To SoundCloud, Love Dave

Dear SoundCloud,

When Taylor Swift wrote her open letter to Apple about why her music wouldn’t appear on Apple’s brand new streaming service, her core frustration was over the lack of payment to artists during the 90-day free trial period. Not for her sake, she claimed, but because of how the trial period could impact small, independent artists whose entire sales cycle could be swallowed up in 90 days.

Today you launched SoundCloud Go, a streaming music service that brings your full catalog of independent music together with major label artists to create something new: a seemingly level playing field with focus on the creators and their music (or podcasts). Something accessible to anyone.

Except it isn’t a level playing field, and that’s a big problem. I’m no Taylor Swift, but hey, you’re no Apple. Have a seat, let’s talk.

Your Go service is $9.99 for unlimited songs. Users can download songs for offline listening. Anyone can access the same collection of songs for free but with advertisements included. So far so good. But then I get to the “Creators” section of your announcement to see what this means for my band, and I see nothing at all about our cut of the take.

We can see from your On SoundCloud page (which reads a bit like a multi-level marketing scam, by the way) that there’s a “Premier” level at which some artists get paid. The major labels are listed, but what about independent artists?

"Even if you don’t work with a label or a distributor, you can still make money from your music or audio. As long as you own the master recording rights to your tracks, you can monetize them by becoming a Premier Partner directly with SoundCloud.

Premier Partners that are independent artists include Blackbear, Kali Uchis, Toni Romiti, Stick Figure, Omar Linx, and many others.

Please note that we currently have a backlog of artists who’ve expressed interest in becoming a Premier Partner, but opening up monetization opportunities to more artists and creators is something we’re extremely focused on accomplishing. You can register your interest in becoming a Premier Partner here and we’ll contact you as soon as we’re able to invite you.

Alternatively, you’re welcome to participate through any of the growing list of aggregators that are Premier Partners, many of whom are accepting new artists. Aggregators that are currently Premier Partners include: Fullscreen, Maker Studios, Studio71, Repost Network, Omnia Media, AEI Media, with more to come.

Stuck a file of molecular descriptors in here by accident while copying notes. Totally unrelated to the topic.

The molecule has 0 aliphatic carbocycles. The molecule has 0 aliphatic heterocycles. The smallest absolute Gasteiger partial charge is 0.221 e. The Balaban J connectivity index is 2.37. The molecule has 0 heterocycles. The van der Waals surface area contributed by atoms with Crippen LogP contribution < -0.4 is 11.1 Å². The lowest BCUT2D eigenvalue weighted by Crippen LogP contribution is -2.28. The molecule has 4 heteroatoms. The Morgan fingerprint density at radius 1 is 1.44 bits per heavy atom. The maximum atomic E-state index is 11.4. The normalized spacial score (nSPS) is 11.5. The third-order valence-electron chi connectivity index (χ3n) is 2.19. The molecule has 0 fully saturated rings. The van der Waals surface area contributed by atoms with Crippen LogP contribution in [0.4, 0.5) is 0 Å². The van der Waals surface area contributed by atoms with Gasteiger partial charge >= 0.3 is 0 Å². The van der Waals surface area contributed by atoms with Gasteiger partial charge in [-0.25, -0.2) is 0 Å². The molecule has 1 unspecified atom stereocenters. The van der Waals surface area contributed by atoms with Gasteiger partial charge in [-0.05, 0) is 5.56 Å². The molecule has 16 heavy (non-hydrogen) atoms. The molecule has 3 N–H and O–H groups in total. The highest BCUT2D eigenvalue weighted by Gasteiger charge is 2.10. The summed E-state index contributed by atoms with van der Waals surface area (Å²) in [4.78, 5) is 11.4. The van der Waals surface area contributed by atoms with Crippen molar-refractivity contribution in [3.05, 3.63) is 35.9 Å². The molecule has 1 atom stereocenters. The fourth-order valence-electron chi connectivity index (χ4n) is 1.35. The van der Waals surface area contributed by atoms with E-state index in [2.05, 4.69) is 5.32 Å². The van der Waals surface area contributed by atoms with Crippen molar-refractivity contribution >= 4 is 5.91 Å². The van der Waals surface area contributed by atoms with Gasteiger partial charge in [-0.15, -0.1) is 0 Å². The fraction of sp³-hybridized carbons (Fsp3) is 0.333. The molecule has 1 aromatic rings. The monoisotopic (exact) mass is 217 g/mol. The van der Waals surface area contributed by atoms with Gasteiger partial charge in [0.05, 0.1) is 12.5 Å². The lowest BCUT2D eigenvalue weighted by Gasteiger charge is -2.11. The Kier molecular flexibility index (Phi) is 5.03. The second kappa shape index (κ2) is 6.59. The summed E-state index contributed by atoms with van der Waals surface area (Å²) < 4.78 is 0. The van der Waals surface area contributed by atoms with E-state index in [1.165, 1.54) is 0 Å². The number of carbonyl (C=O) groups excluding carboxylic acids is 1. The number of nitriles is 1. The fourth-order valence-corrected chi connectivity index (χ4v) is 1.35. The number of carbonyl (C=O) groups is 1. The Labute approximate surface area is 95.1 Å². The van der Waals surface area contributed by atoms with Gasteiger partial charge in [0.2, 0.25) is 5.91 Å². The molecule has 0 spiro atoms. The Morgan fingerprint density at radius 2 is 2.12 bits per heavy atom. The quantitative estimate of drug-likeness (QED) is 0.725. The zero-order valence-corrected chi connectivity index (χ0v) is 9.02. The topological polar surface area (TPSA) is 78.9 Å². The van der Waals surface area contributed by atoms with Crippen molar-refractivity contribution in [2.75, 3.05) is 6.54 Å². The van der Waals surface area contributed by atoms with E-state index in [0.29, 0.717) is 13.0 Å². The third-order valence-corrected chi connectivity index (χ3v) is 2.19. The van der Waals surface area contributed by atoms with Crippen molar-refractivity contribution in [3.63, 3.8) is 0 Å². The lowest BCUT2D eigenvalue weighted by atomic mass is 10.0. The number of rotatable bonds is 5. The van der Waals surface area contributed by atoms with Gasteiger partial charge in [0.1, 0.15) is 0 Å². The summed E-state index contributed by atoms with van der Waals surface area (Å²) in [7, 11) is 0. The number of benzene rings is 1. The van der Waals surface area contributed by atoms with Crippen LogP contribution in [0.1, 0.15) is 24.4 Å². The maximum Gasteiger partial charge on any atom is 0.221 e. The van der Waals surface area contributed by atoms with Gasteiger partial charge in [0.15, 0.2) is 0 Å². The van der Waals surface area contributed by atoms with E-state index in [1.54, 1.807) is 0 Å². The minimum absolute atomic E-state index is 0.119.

Please follow the SoundCloud Blog, our social channels, or check back here for updates as we continue to roll out monetization to everyone.

So there’s only one conclusion left: SoundCloud doesn’t intend to pay Airplane Mode a single penny for our music regardless of how many people listen to us unless we:

  1. Get invited into your exclusive club which you’ve already stated has a super-long waiting list.
  2. Wait for you to “roll out monetization to everyone.”
  3. Work through an aggregator (who may still reject us) and lose the benefits of posting directly to SoundCloud.

This is dramatically worse than missing 90 days of revenue for a free trial because you're offering listeners a way to pay to hear our songs that actively and intentionally competes with services that do pay us.

You can slice it, package it, or spin it however you like, but the bare fact is that you’re making money off of songs you aren’t paying for. Worse, you’re doing it while perpetuating an air of exclusivity around the concept of making money. All while you’re pretending to be a friend to the little guy. There’s nothing artist-friendly about this approach.

But wait! There’s more!

Airplane Mode has a SoundCloud Pro account to get access to unlimited uploads and a few other features that make the service useful. This account costs us $15 per month. So not only are you getting our music for free and paying us nothing, we’re actually paying you to take it. What an excellent deal. For you.

This isn’t new, really. You’ve been running ads for a while now without paying us. I guess I wrote it off as a temporary measure to keep the lights on. I could accept that. But now you’re charging people for access to our songs, rolling out the red carpet for the major labels, and saying you’ll get around to us eventually. You can make lists of why this service is good for us, but “exposure” is a myth, and I have little to no faith in your magical recommendation algorithms as our ticket to superstardom.

We’re a small indie rock band from New York City. We’re very new on the scene. While our play counts on SoundCloud wouldn’t generate enough revenue for us to be especially meaningful right now, that’s exactly why it matters that you’re not paying us. SoundCloud’s success thus far has been built on the backs of small artists looking for an audience. It’s fine to want bigger things, but not at the expense of your fans. You’ve sold out, man.

Meanwhile, there are services like BandCamp falling over themselves to help us make money. Apple Music, Spotify, and even Tidal manage to pay us for our songs despite not allowing us to upload to them directly.

As musicians and as music fans, we want options. As a perennial supporter of underdogs, I want to see SoundCloud do well. But not by perpetuating the notion that independent art has no value.

This is simple: you’re charging money for our music. Pay us. Not with “exposure” or vague algorithms but actual money. Apple ended up doing the right thing. It’s not too late for you.


Airplane Mode loves you.